Nuclear Medicine Technology
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Nuclear medicine technology involves the use of radioactive materials, called radiopharmaceuticals, to create images of organs, study body functions, analyze biological specimens and treat disease. Nuclear medicine technologists apply the art and skill of diagnostic imaging and therapeutics through the safe and effective use of radionuclides.
For organ-imaging procedures, radiopharmaceuticals are administered to patients intravenously, orally or by inhalation. The radioactive material concentrates in a specific organ or organ system. Instruments called scintillation cameras can detect the radiation emitted by the radiopharmaceutical concentrated in the organ. The camera produces a computer image of the organ.
The images allow medical professionals to study the structure and measure the function of the organ and to identify tumors, areas of infection or other disorders. The radiation dose is small, and the patient experiences little or no discomfort during the procedure.
Nuclear medicine technologists play an integral role in the health care team, working with patients, physicists, nuclear pharmacists, computer specialists, nurses, secretaries and other health care professionals.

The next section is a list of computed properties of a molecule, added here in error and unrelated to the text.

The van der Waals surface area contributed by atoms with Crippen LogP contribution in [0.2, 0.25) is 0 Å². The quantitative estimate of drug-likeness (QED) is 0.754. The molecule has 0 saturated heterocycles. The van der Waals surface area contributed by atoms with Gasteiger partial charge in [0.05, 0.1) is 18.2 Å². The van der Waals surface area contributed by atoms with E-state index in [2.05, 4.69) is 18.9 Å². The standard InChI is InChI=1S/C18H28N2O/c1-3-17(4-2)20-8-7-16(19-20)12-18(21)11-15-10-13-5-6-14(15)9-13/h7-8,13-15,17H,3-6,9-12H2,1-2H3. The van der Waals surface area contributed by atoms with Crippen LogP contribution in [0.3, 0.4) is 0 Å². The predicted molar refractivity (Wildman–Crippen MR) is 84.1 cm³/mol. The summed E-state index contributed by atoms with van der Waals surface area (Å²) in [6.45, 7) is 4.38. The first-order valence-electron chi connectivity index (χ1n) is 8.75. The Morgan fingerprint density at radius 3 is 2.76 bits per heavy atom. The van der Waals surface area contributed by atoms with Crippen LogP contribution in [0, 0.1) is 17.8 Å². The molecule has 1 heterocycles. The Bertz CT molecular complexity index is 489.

The field of nuclear medicine technology has grown significantly over the past few years. Career opportunities for nuclear medicine technologists are very good. With the growth of the middle-aged and older adult populations, demand will increase for diagnostic procedures, including nuclear medicine testing. In addition, advances in medical technology will likely increase the diagnostic use of nuclear medicine.
Nuclear medicine technologists are employed in hospitals, universities, medical clinics and research centers across the U.S. and abroad. After further study in nuclear medicine, you may advance to positions such as chief technologist, research technologist or educator. In addition, specialty certifications are available in nuclear cardiology and positron emission tomography for qualified technologists.
The Mayo Clinic Department of Radiology actively recruits nuclear medicine technologists as needed to serve patient needs. Search Mayo Clinic jobs.
According to the Department of Labor, annual salaries in 2012 were between $50,560 and $93,320 with a median of $70,180 (most recent data available). Salaries depend on employer and location, as well as work experience. According to a recent survey conducted by the Nuclear Medicine Technology Certification Board, many survey respondents had more than 20 years of experience, indicating significant job retention and satisfaction.